Matt Vensel is in his first year at the Star Tribune after covering the Ravens for the Baltimore Sun for six years. He is a Pittsburgh native and a Penn State grad. Follow him at @mattvensel.

Mark Craig has covered the NFL for 23 years, and the Vikings since 2003 for the Star Tribune. He is one of 44 Pro Football Hall of Fame selectors. Follow him at @markcraignfl.

Master Tesfatsion is the Star Tribune’s digital Vikings writer. He is a 2013 graduate of Arizona State and worked for before arriving in Minneapolis. Follow him at @masterstrib.

At 1-6, should Vikings start tapering Peterson's carries?

Posted by: Mark Craig under Vikings, NFC, Adrian Peterson, Percy Harvin Updated: October 26, 2011 - 11:25 AM

Taking a break from the police blotter and the Winter Park sing-a-long "Ding, Dong the Berrian's Gone!" ...

Most fans probably say the same thing when they spot backup running back Toby Gerhart making his 1.7 carries per game:

"What are they DOING? Where's ADRIAN!?"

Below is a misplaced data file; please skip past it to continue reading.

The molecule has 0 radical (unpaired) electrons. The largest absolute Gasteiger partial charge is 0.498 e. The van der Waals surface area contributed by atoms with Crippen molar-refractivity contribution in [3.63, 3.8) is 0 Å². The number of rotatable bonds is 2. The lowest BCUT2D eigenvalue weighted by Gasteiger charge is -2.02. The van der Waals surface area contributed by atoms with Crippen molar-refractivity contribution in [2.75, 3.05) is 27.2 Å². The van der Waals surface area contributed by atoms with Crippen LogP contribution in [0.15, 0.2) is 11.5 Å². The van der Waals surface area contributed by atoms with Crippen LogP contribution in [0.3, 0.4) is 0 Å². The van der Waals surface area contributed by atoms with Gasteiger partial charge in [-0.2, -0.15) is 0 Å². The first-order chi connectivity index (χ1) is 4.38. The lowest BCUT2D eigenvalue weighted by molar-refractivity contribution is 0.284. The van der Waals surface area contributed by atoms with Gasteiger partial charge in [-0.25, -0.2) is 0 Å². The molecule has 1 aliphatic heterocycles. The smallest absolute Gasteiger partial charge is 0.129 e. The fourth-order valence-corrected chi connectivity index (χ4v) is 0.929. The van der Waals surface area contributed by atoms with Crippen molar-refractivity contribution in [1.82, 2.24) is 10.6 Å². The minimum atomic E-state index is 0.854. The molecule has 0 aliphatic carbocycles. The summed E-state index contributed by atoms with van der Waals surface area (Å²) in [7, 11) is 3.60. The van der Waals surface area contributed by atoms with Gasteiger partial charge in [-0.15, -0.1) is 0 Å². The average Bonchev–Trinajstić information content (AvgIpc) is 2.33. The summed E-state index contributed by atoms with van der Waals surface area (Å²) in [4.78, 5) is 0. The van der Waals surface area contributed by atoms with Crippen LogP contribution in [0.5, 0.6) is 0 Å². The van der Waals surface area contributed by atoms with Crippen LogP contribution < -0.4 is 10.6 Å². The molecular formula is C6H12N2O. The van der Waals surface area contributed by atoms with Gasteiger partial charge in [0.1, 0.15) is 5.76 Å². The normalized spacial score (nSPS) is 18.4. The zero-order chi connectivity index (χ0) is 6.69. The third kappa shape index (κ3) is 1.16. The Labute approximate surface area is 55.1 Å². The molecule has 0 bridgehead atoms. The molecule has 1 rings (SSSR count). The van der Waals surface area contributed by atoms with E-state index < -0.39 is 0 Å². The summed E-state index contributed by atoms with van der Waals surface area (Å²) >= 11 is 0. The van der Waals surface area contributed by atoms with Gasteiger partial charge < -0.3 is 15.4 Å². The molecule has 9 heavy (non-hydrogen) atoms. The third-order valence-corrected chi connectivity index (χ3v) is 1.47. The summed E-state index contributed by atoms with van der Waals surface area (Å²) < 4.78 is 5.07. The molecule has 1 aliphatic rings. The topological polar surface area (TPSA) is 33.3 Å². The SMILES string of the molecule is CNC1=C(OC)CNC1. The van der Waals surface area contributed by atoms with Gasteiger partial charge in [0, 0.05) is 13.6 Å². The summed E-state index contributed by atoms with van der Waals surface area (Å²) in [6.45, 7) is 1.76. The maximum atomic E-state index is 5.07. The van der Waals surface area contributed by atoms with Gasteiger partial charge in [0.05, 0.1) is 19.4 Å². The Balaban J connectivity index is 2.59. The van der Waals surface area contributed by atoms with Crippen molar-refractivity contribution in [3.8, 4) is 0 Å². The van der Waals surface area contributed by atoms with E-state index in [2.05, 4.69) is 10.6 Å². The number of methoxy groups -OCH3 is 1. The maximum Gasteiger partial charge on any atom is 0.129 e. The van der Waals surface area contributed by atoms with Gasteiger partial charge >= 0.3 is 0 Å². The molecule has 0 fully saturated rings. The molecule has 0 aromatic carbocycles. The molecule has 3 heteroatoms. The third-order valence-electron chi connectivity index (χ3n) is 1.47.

Well, you should know that no other NFL team has bigger discrepancy in the amount of carries between the starter and the backup running back (138). Adrian Peterson has 146 (20.8 per game) while Gerhart has 12.

Heck, Toby trails receiver Percy Harvin (16) in carries.

The only other teams in the league that have a difference of at least 100 carries between the starting running back and the backup are Atlanta (122) and Chicago (101).

Peterson is a once-in-a-generation player that we all want to see play. But running backs don't last forever. Carries take their toll, even on men who look like Peterson.

The Vikings' offense is built around Peterson. But with the team slumping along at 1-6 in a lost season, should it start to taper Peterson's carries a little bit, keeping the future in mind?

He's on pace for 334 carries, which would be 29 fewer than his career high of 363 in 2008.

He's also on pace to have 306 more carries than his backup. That would be a career high by far. In 2008, Peterson had 262 carries more than Chester Taylor. Last year, he had 202 more than Gerhart. In 2009, he had 220 more than Taylor. And in 2007, his rookie season, he had 81 more than Taylor.

Just something to, um, ponder. 



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